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Construction & Design

LI contractors win fight over town apprentice program

A Long Island judge has scuttled a town’s plan to force local contractors to employ apprentices if they want work.

United States District Court Judge Denis J. Hurley converted a previously imposed injunction preventing the Town of Oyster Bay enforcing the order and made it permanent after no-one bothered to defend the controversial code that would have required construction companies to have a state-approved apprenticeship program when constructing or renovating private commercial and residential buildings.

Contractors claimed the rule was unfair to small and minority-owned businesses and favored larger, unionized companies which typically do have apprenticeship programs.


“Local contractors faced serious economic harm if they were to be precluded from competing for private projects,” said attorney Jon Farrell. “Especially in the era of COVID-19, it is essential that contractors have unfettered legal access to pursue work without unconstitutional restrictions.”

Farrell, an attorney with Meltzer Lippe, sued the town on behalf of Hartcorn Plumbing and Heating, Inc. and the Long Island and New York Mechanical Contractors Association after the plumber, who employs 50 tradesmen, was notified by the Town in December of 2017 that he was ineligible for work on a large private commercial project in Bethpage because it did not comply with the then-recently enacted town code.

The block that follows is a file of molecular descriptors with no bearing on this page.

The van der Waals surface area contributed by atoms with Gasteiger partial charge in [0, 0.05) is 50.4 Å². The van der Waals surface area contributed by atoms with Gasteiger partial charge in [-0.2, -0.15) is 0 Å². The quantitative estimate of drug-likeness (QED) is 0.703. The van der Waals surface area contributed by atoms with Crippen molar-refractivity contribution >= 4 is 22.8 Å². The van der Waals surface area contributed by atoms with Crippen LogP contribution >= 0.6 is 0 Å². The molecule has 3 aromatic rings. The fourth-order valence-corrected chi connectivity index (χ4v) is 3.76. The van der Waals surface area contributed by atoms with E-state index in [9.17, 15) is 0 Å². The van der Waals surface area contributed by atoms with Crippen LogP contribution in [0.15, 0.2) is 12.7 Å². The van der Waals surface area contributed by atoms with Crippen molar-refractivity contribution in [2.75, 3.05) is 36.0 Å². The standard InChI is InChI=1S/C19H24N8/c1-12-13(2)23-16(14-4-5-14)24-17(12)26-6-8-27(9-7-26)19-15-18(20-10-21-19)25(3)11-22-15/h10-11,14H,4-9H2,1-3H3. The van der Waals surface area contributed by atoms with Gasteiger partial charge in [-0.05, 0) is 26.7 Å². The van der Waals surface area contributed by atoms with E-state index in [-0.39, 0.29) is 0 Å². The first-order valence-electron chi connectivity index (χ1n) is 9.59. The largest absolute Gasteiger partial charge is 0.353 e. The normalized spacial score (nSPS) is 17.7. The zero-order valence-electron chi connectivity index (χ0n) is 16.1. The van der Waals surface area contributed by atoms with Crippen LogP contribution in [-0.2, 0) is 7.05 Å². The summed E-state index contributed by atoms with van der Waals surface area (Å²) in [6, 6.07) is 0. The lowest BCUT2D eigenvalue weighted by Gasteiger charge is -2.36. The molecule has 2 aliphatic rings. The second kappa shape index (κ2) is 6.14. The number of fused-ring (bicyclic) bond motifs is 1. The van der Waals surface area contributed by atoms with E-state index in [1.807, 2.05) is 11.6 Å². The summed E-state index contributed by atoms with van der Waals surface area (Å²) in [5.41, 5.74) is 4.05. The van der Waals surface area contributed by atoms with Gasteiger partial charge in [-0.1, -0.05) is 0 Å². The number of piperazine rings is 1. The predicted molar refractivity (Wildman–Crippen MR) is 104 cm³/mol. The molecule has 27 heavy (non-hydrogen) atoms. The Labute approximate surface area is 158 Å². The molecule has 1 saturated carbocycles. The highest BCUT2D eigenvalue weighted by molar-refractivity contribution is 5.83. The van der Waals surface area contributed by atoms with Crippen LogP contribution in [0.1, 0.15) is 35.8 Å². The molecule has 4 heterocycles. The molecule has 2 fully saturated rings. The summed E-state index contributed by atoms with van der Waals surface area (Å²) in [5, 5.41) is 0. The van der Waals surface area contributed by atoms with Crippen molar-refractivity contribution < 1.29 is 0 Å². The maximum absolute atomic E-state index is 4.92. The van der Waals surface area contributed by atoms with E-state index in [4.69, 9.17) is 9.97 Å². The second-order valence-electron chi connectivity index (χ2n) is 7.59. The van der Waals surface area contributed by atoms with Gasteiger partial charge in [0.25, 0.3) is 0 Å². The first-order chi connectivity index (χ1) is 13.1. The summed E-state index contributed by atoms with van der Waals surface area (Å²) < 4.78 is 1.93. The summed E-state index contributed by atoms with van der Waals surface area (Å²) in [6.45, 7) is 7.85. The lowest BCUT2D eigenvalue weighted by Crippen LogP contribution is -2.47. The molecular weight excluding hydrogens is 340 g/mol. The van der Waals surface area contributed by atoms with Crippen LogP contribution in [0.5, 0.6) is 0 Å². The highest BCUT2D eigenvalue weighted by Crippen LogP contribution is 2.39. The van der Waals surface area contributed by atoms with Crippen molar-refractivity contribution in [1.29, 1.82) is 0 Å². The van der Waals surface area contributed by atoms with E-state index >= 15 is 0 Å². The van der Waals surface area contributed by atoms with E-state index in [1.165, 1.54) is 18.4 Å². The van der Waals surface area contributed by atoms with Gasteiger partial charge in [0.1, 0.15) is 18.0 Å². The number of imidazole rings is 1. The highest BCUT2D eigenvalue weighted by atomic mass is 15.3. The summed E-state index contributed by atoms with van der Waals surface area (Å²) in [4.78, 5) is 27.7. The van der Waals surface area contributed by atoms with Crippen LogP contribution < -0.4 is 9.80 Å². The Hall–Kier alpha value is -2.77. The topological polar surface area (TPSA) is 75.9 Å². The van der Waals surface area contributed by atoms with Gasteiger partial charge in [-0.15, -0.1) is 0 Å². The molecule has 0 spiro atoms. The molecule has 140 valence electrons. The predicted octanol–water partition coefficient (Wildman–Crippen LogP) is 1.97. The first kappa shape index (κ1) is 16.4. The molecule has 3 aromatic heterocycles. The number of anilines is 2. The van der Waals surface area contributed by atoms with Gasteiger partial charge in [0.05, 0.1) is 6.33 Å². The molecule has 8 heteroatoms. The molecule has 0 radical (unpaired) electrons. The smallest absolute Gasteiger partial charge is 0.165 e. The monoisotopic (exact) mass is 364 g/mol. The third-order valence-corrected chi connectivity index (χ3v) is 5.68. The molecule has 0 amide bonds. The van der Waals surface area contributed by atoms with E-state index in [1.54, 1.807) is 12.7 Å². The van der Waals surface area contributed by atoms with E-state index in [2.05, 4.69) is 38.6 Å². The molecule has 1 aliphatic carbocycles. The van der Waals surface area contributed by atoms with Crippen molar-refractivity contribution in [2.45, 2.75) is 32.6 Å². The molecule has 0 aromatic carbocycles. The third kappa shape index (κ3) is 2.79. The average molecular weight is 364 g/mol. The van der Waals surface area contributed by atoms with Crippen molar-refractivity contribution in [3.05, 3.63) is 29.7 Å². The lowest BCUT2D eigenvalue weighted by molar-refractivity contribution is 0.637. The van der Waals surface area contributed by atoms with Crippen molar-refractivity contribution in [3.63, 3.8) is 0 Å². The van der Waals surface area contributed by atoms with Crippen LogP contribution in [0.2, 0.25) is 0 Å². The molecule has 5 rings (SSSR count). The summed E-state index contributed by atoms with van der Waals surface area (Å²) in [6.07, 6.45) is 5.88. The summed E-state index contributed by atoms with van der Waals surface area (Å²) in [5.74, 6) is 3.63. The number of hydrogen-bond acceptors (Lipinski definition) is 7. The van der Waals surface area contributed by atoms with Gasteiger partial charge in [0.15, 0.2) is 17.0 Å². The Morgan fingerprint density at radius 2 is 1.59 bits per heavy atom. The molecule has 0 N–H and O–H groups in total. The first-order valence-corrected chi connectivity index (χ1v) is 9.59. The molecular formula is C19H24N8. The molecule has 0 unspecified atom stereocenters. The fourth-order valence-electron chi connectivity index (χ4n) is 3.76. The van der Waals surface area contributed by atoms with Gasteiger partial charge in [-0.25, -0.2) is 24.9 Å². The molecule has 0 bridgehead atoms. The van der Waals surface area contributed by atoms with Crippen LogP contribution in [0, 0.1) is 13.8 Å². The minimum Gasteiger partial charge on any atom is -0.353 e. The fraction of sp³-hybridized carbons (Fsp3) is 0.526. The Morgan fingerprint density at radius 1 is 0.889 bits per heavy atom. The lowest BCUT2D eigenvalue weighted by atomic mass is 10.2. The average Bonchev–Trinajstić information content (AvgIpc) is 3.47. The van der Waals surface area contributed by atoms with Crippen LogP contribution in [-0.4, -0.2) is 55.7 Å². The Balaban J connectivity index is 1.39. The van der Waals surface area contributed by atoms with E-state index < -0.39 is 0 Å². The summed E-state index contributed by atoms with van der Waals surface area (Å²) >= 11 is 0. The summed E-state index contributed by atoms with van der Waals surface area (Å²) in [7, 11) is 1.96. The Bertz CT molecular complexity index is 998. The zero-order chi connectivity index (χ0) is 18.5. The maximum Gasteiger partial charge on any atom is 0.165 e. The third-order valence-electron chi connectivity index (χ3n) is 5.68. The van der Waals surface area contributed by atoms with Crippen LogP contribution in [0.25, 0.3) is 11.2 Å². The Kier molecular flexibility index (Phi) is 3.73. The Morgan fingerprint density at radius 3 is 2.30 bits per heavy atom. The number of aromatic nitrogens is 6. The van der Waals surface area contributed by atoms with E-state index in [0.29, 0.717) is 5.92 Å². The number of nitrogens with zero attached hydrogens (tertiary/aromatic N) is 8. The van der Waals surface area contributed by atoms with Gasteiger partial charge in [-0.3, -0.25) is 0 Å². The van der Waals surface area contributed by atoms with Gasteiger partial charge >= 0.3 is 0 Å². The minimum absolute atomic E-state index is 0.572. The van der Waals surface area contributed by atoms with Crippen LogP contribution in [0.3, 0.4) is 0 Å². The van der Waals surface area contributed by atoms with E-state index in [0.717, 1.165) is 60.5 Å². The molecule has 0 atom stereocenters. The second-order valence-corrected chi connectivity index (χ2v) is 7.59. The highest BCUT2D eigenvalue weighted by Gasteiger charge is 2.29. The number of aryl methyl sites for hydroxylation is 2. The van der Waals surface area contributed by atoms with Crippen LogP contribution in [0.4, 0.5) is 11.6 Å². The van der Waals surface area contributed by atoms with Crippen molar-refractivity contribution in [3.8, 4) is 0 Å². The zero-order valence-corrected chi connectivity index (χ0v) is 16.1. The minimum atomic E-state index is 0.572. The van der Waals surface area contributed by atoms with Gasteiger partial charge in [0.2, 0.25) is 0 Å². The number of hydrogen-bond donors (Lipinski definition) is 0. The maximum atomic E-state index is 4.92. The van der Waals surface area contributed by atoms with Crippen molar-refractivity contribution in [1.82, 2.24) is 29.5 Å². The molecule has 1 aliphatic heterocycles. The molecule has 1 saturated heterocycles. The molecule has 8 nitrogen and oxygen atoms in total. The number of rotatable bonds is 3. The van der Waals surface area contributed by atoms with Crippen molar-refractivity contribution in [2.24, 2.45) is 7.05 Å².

The controversial law required contractors working on projects of 100,000 s/f or more to have a state-approved apprenticeship program, which effectively eliminated most non-union competition and forced developers to hire union contractors instead.

According to Farrell, the Oyster Bay Code favored contractors with a union affiliated with just one large trade organization, the Building and Construction Trades Council of Nassau and Suffolk Counties (BCTC). Contractors affiliated with smaller labor organizations, or non-union contractors, could not satisfy the Town’s requirements of having at least one graduate within the last 24 months and at least one apprentice currently enrolled. 

In 2018, Judge Hurley said the code applied only to public – and not private – projects, and that it was pre-empted by the National Labor Relations Act.  He issued an injunction that suspended enforcement of the order against contractors working on private projects with the caveat that the Town would make the necessary amendments to the Code. 

“After two years of discussions, delay and waiting for the Town to amend the code, the Town never took any concrete action to effectuate said change,” said Farrell, noting the judge converted his previously issued preliminary injunction into a permanent injunction, despite the Town’s “strenuous and vociferous objections.”

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